What were you doing before you applied to the MSc in Anthropology of Health and Illness?
Before applying for the Masters programme I was at Edinburgh University studying for an undergraduate degree in Social Anthropology. I did consider going to another city for further study, but after looking into this course at Edinburgh, I decided to stay on. I felt this programme offered much more flexibility and freedom of choice for students when selecting outside courses to complement the core anthropological components, (such as from the Faculty of Public Health in the Medical School).
Why did you apply to the programme?
I did my undergraduate dissertation on the relationship between traditional healing and biomedicine in Tanzania, which ignited my interest in medical anthropology. I wanted to explore the applied element of anthropology – and see how theory could be of relevance in real-life terms; looking at bioethics and biotechnology, international global inequalities in access to medicines, and how cross cultural comparisons between different healing systems could inform public health policy and action for international development.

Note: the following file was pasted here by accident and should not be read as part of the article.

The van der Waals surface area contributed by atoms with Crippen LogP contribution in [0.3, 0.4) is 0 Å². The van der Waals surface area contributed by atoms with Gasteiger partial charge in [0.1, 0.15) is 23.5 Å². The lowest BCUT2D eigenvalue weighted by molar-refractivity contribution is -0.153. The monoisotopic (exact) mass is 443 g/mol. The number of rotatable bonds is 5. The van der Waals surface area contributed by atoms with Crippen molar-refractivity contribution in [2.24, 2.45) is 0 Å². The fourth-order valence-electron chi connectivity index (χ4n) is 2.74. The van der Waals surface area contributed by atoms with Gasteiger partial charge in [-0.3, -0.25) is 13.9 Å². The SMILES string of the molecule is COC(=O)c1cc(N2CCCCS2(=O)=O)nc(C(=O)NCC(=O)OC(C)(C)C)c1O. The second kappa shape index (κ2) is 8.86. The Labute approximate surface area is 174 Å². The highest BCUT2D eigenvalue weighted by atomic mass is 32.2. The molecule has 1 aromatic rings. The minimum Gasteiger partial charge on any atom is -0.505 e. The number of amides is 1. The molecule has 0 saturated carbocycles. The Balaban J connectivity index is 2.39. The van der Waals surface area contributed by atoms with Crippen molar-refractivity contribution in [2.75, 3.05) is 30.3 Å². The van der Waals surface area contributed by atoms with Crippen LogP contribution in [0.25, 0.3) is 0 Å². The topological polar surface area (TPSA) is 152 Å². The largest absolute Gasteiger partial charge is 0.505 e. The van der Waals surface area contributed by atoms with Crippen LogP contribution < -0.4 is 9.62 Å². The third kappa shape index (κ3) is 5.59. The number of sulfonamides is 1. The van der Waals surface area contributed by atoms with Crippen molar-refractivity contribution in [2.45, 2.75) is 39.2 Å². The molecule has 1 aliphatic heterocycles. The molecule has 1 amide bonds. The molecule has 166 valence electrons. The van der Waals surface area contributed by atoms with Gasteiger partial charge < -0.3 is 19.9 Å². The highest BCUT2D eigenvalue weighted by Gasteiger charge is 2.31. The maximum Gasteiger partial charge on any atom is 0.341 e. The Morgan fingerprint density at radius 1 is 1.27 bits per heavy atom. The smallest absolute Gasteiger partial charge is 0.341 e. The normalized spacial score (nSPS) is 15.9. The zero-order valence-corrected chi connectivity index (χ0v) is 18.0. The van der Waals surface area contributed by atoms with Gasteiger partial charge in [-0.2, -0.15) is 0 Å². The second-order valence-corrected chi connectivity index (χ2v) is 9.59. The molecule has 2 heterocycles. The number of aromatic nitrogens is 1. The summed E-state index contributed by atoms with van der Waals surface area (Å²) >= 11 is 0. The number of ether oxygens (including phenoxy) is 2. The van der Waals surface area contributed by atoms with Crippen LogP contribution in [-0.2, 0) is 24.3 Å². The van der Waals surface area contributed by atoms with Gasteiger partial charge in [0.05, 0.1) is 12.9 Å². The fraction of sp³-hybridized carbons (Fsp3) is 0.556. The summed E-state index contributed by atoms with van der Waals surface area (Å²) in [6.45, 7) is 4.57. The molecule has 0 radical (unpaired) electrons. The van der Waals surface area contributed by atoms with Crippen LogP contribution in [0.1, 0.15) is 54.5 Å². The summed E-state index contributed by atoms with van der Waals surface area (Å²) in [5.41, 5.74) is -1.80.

What are your best memories from your time studying here?
Edinburgh is still my favourite city– the landscape is extraordinarily beautiful, and the architecture is steeped in history. Everything in Edinburgh is very accessible, and I really miss just being able to pop into an art gallery on my way back from university! My fondest memories are of the people I met - I had a fairly small group on the MSc programme, which was great as we all got on really well and met for coffee or lunch after lectures. I really enjoyed socialising and learning with people from a variety of countries and cultures.
What are you doing now? Did the degree help you to get where you are?
I am currently working for a small research institute in London, and we are applying for funding to look at organisational issues within the NHS. My MSc in the Anthropology of Health and Illness has been invaluable – both in helping me get this job, and giving me insight within my professional role. I see daily how anthropology can inform multidisciplinary health research, both conceptually and methodologically.